All persecution of Christians was forbidden and restrictions on them removed. He did not at first control the entire empire until 324 C.E. after a series of hard fought campaigns.


Constantine began by giving Christian institutions certain legal advantages and giving bishops official status within the legal system. But he really got into gear after his victory of 324C.E.


Now feeling powerful enough to enforce his new religious policy, Constantine outlawed pagan sacrifices. The treasures of pagan temples were confiscated and used to pay for the construction of new Christian churches. Gladiatorial contests were banned and harsh new laws were issued prohibiting sexual immorality. Jews in particular were forbidden from owning Christian slaves.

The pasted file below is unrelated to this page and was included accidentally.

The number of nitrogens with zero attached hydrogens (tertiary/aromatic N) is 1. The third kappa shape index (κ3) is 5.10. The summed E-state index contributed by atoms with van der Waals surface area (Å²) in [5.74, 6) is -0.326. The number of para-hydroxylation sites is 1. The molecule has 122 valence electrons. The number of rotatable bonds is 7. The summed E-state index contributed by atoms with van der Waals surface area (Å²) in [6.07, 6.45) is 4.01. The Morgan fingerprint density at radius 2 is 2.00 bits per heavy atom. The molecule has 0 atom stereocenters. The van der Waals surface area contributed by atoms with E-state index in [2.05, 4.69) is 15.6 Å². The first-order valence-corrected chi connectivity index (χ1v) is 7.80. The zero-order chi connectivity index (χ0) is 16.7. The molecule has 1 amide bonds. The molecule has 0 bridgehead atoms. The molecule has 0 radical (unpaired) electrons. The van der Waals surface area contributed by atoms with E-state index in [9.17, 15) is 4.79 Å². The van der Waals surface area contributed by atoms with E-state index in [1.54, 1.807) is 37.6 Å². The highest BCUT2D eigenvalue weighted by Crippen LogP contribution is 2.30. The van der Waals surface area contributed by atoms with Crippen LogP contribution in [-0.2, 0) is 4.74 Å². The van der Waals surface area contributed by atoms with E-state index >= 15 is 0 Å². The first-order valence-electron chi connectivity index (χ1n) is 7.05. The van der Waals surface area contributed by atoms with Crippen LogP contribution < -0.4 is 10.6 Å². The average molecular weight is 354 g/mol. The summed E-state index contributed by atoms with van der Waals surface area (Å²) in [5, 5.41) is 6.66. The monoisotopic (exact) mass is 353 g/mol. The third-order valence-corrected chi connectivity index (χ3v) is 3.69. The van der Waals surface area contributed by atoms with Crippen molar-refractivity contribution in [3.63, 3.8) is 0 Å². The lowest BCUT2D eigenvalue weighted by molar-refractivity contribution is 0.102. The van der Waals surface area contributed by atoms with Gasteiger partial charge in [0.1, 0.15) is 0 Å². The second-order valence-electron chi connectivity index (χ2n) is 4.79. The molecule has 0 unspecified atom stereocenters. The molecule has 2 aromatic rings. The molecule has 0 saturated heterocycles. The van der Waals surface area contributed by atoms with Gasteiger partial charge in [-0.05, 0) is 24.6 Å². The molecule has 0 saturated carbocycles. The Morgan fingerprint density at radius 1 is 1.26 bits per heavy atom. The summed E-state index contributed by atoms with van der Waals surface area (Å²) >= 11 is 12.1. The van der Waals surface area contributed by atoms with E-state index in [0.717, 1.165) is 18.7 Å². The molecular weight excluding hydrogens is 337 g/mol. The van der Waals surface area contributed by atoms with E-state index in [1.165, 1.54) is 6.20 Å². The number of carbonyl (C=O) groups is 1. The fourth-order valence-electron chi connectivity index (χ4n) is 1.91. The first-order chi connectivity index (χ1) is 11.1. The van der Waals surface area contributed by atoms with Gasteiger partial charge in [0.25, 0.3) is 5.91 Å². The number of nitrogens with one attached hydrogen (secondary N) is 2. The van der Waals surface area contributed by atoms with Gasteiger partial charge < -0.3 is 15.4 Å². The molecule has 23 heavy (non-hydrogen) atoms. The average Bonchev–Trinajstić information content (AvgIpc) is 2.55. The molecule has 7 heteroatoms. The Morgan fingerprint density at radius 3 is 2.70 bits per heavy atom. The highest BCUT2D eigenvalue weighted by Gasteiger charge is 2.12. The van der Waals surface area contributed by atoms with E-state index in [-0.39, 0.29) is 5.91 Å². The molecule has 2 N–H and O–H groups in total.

Constantine decreed that firsts the old and then the new testaments of the Christian Bible were the “Word of God”. All the churches got letters telling them this.

Christians moved from being oppressed to being in power in under 20 years.


The miraculous conversion before the battle of Milvian Bridge is a good story and has credibility within the Chrstian Tradition but did Constantine have good business reason for embracing Christianity.


He cannot have failed to notice that the Christian Church had a ready made power structure which commanded considerable obedience and loyalty from members. Declaring himself a Christian Emperor and raising the official and legal status of the hierarchy would increase his influence at all levels of society.


What St Paul had to say about obedience to civil authority in Romans 13: 1 – 7 (outlined below) must have been of considerable interest to someone as interested in power as Constantine was.


Romans 13: 1-7  St Paul Speaking


1 Everyone must submit himself to the governing authorities, for there is no authority except that which God has established. The authorities that exist have been established by God.